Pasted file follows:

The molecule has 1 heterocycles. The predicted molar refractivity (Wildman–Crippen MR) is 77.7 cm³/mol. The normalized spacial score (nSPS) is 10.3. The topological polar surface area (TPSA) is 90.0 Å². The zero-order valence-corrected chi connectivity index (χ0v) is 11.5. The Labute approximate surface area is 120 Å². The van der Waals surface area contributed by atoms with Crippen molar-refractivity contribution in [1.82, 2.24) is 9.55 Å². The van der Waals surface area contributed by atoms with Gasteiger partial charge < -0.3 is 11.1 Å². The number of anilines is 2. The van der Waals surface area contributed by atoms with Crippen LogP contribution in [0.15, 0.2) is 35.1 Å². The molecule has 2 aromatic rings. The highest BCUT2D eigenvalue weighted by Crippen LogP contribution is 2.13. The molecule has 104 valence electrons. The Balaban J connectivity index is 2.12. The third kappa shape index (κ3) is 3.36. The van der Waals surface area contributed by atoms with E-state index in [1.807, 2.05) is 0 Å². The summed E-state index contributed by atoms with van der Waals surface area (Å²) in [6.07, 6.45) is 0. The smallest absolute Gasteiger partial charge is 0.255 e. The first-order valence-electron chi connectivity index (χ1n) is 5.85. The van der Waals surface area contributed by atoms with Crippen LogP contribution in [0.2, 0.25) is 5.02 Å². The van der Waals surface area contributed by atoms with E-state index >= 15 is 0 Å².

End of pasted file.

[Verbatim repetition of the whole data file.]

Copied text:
The molecule has 1 heterocycles. The predicted molar refractivity (Wildman–Crippen MR) is 77.7 cm³/mol. The normalized spacial score (nSPS) is 10.3. The topological polar surface area (TPSA) is 90.0 Å². The zero-order valence-corrected chi connectivity index (χ0v) is 11.5. The Labute approximate surface area is 120 Å². The van der Waals surface area contributed by atoms with Crippen molar-refractivity contribution in [1.82, 2.24) is 9.55 Å². The van der Waals surface area contributed by atoms with Gasteiger partial charge < -0.3 is 11.1 Å². The number of anilines is 2. The van der Waals surface area contributed by atoms with Crippen LogP contribution in [0.15, 0.2) is 35.1 Å². The molecule has 2 aromatic rings. The highest BCUT2D eigenvalue weighted by Crippen LogP contribution is 2.13. The molecule has 104 valence electrons. The Balaban J connectivity index is 2.12. The third kappa shape index (κ3) is 3.36. The van der Waals surface area contributed by atoms with E-state index in [1.807, 2.05) is 0 Å². The summed E-state index contributed by atoms with van der Waals surface area (Å²) in [6.07, 6.45) is 0. The smallest absolute Gasteiger partial charge is 0.255 e. The first-order valence-electron chi connectivity index (χ1n) is 5.85. The van der Waals surface area contributed by atoms with Crippen LogP contribution in [0.2, 0.25) is 5.02 Å². The van der Waals surface area contributed by atoms with E-state index >= 15 is 0 Å².